HP91xx controllers (was HP-IB disc drive emulation program

Tony Duell ard at p850ug1.demon.co.uk
Mon Dec 28 12:39:50 CST 2009

> And I seem to recall something GPIB from other sources, like
> Fairchild, AMD and NatSemi, as well.

The common HPIB/GPIB chips were the Texas Instruments TMS9914, the Intel 
8291 and the NEC uPD7210. I've come across all of them. There was a 
Motorola 68488 (what an obvious number!) which IIRC was a talker/listener 
(no controller functions) designed to link to the 6800 bus. HP had their 
own Medusa chip (1TL1 IIRC).. And Philips made (or second-sources) a 
curious deveice in the 4000-series CMOS family that was essentially the 
state machines and random logic for a talker/listener, and was designed 
to add a GPIB interface to just about any digital instrument. I forget 
the number of that one, I have a data sheet somewhere but have never seen 
the actuall device.

Doubtless other manufactuerers made GPIB interface chips, not to mention 
all the solutions using TTL logic chips (HP, Epson and several others 
like that have passed my bench) and custom chips.

> >=20
> >>> I still think it would be a useful project for somebody to make a=3D2=
> 0
> >>> HP-drive-emulator. Mot using a PC, but using a microntroller, HPIB=3D=
> 20
> >>> buffers, the minimal (if any) logic you need to handle HPIB, and a CF=
> =3D20
> >>> card. Make it 'open' and I'll build several...
> >>
> >> Or even a SATA, PATA, USB storage interface. Such a stand alone
> >> emulator would be very useful.
> >=20
> > If the design is 'open', then presumaly you could mofify it for whateve=
> r=20
> > storage device you want. And surely it would be better to have a workin=
> g=20
> > desing for _any_ modern-ish storage device rather than debate about whi=
> ch=20
> > device to use.
> >=20
> I was suggesting a bit more along the lines of "It would be nice if a
> developer wouldn't focus solely on one type of storage but rather

Agreed. But I suspect the 'storage' side of things is the easy part, and 
thus it would be easy to modify the design (assuming sufficient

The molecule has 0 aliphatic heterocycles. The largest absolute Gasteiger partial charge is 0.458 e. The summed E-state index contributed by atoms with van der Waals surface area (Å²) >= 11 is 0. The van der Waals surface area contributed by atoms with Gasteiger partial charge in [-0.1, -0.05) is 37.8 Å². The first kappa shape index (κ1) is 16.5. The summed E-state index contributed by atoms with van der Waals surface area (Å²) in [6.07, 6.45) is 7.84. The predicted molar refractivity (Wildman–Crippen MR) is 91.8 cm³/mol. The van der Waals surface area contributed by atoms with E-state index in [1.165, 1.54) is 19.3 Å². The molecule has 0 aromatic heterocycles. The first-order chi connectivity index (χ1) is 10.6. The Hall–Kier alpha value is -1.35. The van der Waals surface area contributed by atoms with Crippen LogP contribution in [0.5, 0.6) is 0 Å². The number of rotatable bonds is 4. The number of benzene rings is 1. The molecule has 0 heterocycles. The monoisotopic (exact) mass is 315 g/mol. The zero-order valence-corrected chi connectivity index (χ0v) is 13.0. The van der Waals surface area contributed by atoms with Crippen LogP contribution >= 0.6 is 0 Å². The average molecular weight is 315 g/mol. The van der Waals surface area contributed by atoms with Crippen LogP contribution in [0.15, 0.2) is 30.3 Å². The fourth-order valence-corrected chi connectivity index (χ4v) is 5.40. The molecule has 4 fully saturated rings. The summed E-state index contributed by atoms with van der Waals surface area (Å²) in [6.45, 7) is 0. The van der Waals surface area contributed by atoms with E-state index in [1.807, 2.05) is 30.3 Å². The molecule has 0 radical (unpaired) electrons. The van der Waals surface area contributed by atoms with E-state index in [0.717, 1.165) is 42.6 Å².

documetnation) for just about any storage device.


> > If this is a 9133XV with the HP controllers (6809 + 9114, etc), then I=20
> > have unofficial scheamtics. The floppy controller is actually quite=20
> > simple -- most of the logic is on the top board, the lower board contai=
> ns=20
> > the master clock and disk data separator. Apart from the EPROM (which i=
> s=20
> > the sama as in a 9121 IIRC), there's nothing remotely custom in there.
> >=20
> It has the separate HP HD and FD controller boards. It appears to work
> normally except that it is unable to read any floppies. Changing the

DOes the floppy controller respond to HPIB commands? I assume it does 
from what you say, which implies the processor is running

> drive did not change anything about that. Beyond that, no idea,
> although it may be the data separator board. One Of These Days, I'll
> dig it up, thaw it and see what else I can find.

IIRC there's one power line (a -ve one) which is used by the data 
separator and nothing else. On soem even older designs this came from a 
diode/capacitor voltage multiplier driven from the master clock. I think 
by the time of the 9133V, it came from the main SMPSU. It's still worth 
checking it. 

Then see what the read clock and read data pins on the FDC (a 1793-a-like 
IIRC) are doing. It's a pretty simple design, actually.


More information about the cctech mailing list